“Rabbi, Do I Need to Be Chareidi so that My Children Turn Out Religious?”
Inside the Sukkah of the Lodz Ghetto.
That was the question posed. Or rather, the statement. In truth, it was a challenge.
Please ignore, for the moment, the impossibility of unpacking the notion of Chareidi or Modern Orthodox. I don't really know what any of that means. What was clear to me was that this young father was simply giving societal names to varying perceived levels of insularity and integration. He was not concerned with the philosophies of “Torah U'Madah” vs “Torah im Derech Eretz”. Nor was he wondering about the values of secular education.
This question, which is a real question, is, simply put: If I want my children to have the best chance of becoming committed, connected, passionately Jewish adults, which community will best serve those outcomes?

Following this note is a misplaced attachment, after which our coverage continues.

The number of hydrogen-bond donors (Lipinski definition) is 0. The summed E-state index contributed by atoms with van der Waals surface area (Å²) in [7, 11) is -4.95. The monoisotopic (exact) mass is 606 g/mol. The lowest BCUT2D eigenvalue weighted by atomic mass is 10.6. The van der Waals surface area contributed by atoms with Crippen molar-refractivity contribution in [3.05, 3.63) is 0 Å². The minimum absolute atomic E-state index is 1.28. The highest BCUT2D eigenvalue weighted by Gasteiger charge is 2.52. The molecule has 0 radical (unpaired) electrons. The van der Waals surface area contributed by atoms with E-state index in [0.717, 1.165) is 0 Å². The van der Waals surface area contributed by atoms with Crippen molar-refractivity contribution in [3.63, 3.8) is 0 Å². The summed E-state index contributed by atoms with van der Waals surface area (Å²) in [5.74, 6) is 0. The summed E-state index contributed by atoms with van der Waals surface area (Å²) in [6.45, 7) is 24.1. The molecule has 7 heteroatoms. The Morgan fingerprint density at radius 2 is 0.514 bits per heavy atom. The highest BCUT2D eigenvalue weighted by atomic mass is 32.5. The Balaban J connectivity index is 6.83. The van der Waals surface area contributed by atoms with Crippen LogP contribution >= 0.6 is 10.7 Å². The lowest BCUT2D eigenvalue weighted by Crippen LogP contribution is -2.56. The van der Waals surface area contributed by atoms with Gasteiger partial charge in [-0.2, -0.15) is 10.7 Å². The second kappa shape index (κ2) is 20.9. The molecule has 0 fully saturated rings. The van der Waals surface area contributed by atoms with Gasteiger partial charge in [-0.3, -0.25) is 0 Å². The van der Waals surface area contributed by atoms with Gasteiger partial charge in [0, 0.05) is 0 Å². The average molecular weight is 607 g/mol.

For those who are in a more insular community, their answer is clear. They have chosen to protect their interests by engaging less with the outside world. At least as this pertains to external cultural expressions.
But after many conversations with friends and colleagues, I have a growing suspicion that as COVID introduced dozens of internet connected devices to “chareidi” homes, the gap between the “inside” and “outside” world has all but disappeared.
Which means that this question – how to best prepare our children for the “outside world” – is now universal. There is no community in which one can hide their children away from the “Outside”.
How then should we proceed?